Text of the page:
The veil would be an odd artifact if Sapiens were not an odd animal: mysterious, a lover of mystery.
How would we explain the veil to our closest primate kin?
This post is about the veils which are visible. The invisible veils are yet more mysterious. Philosophers, mathematicians, astronomers, mystics, metaphysicians, semioticians and poets would have to be called in to discuss them.
Unlike a mask, a visible veil does not hide a person’s identity. It covers a portion of the anatomy; and it has the effect of calling attention to and highlighting what has been covered.
Unlike a mask where all the attention in the world would reveal nothing.
Marble Head of a Veiled Woman, late 4th century BC, Greek, marble. Loaned by a private collection to the Metropolitan Museum of Art, NY.
The museum notes that these heads were part of three-quarter length figures and served as funerary markers. They may represent a divinity or a woman in mourning.
Veils signify something about the status of their wearer.
Archbishop Filippo Archinto, c. 1558, oil on canvas. Titian, first documented 1508, died 1576, Italian, active Venice. Philadelphia Art Museum.
The veil denotes that the sitter has died but that the effects of his actions continue.
The Veiled Nun, c. 1863, marble. Giuseppe Croff, 1810-1869, Italian. Corcoran Collection at the National Gallery of Art, Washington, DC
2015 Haute Couture wedding dress. Jean-Paul Gaultier, French born 1952. On display at the Brooklyn Museum, NY in 2015
Having no real-world existential purpose, veils are symbolic. Symbol-loving Surrealists played with the veils.
The Duo, 1914-15, oil on canvas. Giorgio de Chirico, 1888-1978, Italian. MOMA, New York
The Lovers and detail, 1928, oil on canvas. Rene Magritte, 1896-1967, Belgian. MOMA, New York.
The museum notes that this painting follows Surrealist themes both of things hidden, masked, veiled and also of the pleasure of subversion of an act very familiar to us.
The Portrait, 1935, oil on canvas. Rene Magritte, 1898-1967, oil on canvas. MOMA, NY
The Blank Signature, 1965, oil on canvas, and detail.
Rene Magritte, 1898-1967, Belgian. National Gallery of Art, Washington, DC
One could say that the only real-world veiling of men is of clowns.
But I don’t think clowns have a gender, sociologically speaking. They represent the human condition.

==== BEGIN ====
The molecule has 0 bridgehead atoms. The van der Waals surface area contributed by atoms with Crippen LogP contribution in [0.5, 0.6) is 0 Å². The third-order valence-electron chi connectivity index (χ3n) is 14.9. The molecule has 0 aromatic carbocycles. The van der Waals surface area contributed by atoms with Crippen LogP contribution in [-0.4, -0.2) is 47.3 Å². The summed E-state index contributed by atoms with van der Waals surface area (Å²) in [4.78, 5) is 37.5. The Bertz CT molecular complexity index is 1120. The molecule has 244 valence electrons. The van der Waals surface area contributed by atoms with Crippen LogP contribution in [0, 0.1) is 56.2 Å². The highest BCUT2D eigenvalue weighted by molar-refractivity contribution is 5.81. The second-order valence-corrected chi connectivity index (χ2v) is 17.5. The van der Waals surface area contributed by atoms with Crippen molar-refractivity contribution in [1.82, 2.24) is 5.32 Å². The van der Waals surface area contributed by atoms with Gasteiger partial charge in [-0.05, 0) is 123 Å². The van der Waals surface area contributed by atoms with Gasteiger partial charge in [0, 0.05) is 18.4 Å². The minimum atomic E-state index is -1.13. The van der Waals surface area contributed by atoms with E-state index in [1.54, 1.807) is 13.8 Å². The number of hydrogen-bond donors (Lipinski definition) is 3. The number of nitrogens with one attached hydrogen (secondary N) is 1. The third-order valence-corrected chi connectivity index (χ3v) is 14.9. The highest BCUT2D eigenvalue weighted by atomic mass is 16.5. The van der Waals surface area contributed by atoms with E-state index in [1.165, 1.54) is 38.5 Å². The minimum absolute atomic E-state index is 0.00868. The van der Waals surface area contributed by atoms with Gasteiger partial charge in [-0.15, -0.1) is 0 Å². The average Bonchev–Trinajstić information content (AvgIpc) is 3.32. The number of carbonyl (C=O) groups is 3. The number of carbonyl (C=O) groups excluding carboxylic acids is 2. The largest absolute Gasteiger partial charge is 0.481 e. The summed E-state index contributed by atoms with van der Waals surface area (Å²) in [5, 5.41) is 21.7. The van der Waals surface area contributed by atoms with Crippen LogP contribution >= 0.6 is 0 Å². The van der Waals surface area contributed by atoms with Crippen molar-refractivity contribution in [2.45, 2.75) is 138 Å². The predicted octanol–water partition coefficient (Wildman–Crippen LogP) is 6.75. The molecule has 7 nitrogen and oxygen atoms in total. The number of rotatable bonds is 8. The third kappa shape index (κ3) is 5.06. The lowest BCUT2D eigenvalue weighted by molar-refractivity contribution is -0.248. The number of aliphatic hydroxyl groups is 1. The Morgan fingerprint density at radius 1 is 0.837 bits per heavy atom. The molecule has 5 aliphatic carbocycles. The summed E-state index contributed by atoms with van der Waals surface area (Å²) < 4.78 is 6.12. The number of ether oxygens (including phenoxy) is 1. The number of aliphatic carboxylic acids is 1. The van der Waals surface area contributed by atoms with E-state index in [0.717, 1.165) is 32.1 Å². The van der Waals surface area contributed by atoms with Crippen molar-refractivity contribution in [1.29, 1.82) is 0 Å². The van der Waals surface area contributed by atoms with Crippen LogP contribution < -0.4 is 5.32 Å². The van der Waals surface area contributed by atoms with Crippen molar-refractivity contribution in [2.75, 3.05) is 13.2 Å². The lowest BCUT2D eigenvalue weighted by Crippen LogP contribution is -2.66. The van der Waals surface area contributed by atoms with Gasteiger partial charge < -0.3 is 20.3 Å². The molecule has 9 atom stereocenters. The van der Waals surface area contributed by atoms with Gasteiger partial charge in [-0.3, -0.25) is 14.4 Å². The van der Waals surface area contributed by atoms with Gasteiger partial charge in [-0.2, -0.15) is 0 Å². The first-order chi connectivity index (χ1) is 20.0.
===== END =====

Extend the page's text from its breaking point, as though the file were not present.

Fratellini clown 1937-38, oil on canvas.
Francis Picabia, 1979-1953, Italian. On loan from a private collection to MOMA in 2016
On the other hand, sometimes I think that extreme mustache/beards are a form of veiling.
An entrant in a recent moustache/beard competition.
An entrant in a recent moustache/beard competition.
It’s been women who are involuntarily veiled.
No surprise there.
Tempting Eyes, 2017, carved and stained pine wood, gouache and pigments on handmade wasli paper, plexiglass.
Humaira Abid, Ameruican born Pakistan, 1977. Pennsylvania Academy of the Fine Arts, Philadelphia.
The work relates to a 2011 Saudi law which allowed the covering of women’s eyes if they were “too attractive”.
These eyes are looking out of the rear-view mirrors of cars which, at the time of this work, women were still not allowed to drive.
Srinagar, Kashmir, 1946, gelatin silver print. Henri Cartier-Bresson, French, 1908-2004.
Women lauding the beauty and fertility of the Vale of Kashmir. On display at the Barnes Foundation, Philadelphia in the autumn of 2016.
I have to say that the use of the veil among Moslem women is not all involuntary. I have heard the luminous testimony of Moslem women about the veil as used in prayer.
Some artists use veiling as a language.
Artisans use the veil as an expression of their craft in the context of people’s love of the play, the dissembling, which veils permit.
The Veil, 1916, charcoal on paper. Lilian Westcott Hale, 1880-1963. Pennsylvania Academy of the Fine Arts, Philadelphia
Woman with a Veil, 1927, oil on canvas. Henri Matisse, 1869-1954, French. MOMA, New York
Hat, c. 1955, stiffened synthetic net and tulle, egret feathers, rayon/silk grosgrain feathers.
Designed by Lily Dache, 1907-1990, American born France. Philadelphia Art Museum
Griffin Mask, 1963, molded, stitched and glued feathers, sparterie (made from the grass, esparto), wire, velour.
Bill Cunningham, 1929-2016, American. Promised gift to the Philadelphia Art Museum
C’est Moi, 1964, transfer, paint and eyeglasses on canvas. Collection of Virginia Dwan on loan to the National Gallery of Art in 2016.
Martial Raysse, French born 1936.
The artist presents himself as fading, hidden and basically unknowable.
Dark Flag, 1967-76, acrylic on canvas, from the series ‘Big Daddy’ paintings. May Stevens, American born 1924. Whitney Museum of (North) American Art
Politically engaged artists sometimes represent the United States as a veiled human being. Usually a woman.
No More Games,1970, oil on canvas with cut-and-pasted primed and raw canvas, T shirt, garment fragments, and partially painted printed fragments; two panels.
Benny Andrews, 1930-2006, American. MOMA, NY
Politically engaged artists sometimes represent the United States as a human being, veiled with a flag. Usually a woman.
Two Heads, Back and Front, 1968, pen and ink on paper. Nancy Grossman, American, born 1940. Pennsylvania Academy of the Fine Arts, Philadelphia.
The artist describes this as a veiling to denote a balance between herself and the world.
The Illuminated Man, 1968, gelatin silver print inscribed in ink. Duane Michals, American born 1932. On exhibit at the Morgan Library, NY in 2019/2020
The photographer overexposed the face of his friend in an underpass in New York in order “to dissolve his head in light”.
Veil, terracotta, ropes, hair, 1975. Marisol, 1930-2016, American born France. Metropolitan Museum of Art, NY
Barracoon, 1976, tempera on hardboard panel. Andrew Wyeth, 1917-2009, American.
Collection of the artist and his wife and exhibited at the Brandywine River Museum in 2017.